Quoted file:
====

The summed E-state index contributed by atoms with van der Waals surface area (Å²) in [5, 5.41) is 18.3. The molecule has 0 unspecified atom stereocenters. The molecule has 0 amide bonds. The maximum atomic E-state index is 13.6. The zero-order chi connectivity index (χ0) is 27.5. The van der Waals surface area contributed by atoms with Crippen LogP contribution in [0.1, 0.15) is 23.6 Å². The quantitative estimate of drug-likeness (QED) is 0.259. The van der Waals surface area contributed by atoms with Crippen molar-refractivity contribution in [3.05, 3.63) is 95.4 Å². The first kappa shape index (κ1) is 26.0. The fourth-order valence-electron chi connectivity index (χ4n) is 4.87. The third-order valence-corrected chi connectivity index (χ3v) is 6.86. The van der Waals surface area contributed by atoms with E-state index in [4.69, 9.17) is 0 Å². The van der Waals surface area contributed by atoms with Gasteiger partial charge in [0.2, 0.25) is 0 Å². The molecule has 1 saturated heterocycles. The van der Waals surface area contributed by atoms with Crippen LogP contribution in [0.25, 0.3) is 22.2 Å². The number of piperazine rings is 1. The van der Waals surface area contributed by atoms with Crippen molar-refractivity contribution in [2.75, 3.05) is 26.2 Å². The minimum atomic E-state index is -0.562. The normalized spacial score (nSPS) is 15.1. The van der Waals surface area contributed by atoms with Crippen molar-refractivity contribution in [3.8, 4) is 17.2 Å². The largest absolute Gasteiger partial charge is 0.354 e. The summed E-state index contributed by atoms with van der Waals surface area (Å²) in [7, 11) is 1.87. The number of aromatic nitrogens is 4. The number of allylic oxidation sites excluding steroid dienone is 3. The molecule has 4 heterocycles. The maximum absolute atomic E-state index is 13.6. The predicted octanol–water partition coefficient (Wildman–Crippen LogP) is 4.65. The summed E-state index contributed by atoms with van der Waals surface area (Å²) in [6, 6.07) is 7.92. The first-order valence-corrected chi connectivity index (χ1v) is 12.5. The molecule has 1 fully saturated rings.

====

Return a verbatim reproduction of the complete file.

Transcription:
The summed E-state index contributed by atoms with van der Waals surface area (Å²) in [5, 5.41) is 18.3. The molecule has 0 unspecified atom stereocenters. The molecule has 0 amide bonds. The maximum atomic E-state index is 13.6. The zero-order chi connectivity index (χ0) is 27.5. The van der Waals surface area contributed by atoms with Crippen LogP contribution in [0.1, 0.15) is 23.6 Å². The quantitative estimate of drug-likeness (QED) is 0.259. The van der Waals surface area contributed by atoms with Crippen molar-refractivity contribution in [3.05, 3.63) is 95.4 Å². The first kappa shape index (κ1) is 26.0. The fourth-order valence-electron chi connectivity index (χ4n) is 4.87. The third-order valence-corrected chi connectivity index (χ3v) is 6.86. The van der Waals surface area contributed by atoms with E-state index in [4.69, 9.17) is 0 Å². The van der Waals surface area contributed by atoms with Gasteiger partial charge in [0.2, 0.25) is 0 Å². The molecule has 1 saturated heterocycles. The van der Waals surface area contributed by atoms with Crippen LogP contribution in [0.25, 0.3) is 22.2 Å². The number of piperazine rings is 1. The van der Waals surface area contributed by atoms with Crippen molar-refractivity contribution in [2.75, 3.05) is 26.2 Å². The minimum atomic E-state index is -0.562. The normalized spacial score (nSPS) is 15.1. The van der Waals surface area contributed by atoms with Crippen molar-refractivity contribution in [3.8, 4) is 17.2 Å². The largest absolute Gasteiger partial charge is 0.354 e. The summed E-state index contributed by atoms with van der Waals surface area (Å²) in [7, 11) is 1.87. The number of aromatic nitrogens is 4. The number of allylic oxidation sites excluding steroid dienone is 3. The molecule has 4 heterocycles. The maximum absolute atomic E-state index is 13.6. The predicted octanol–water partition coefficient (Wildman–Crippen LogP) is 4.65. The summed E-state index contributed by atoms with van der Waals surface area (Å²) in [6, 6.07) is 7.92. The first-order valence-corrected chi connectivity index (χ1v) is 12.5. The molecule has 1 fully saturated rings.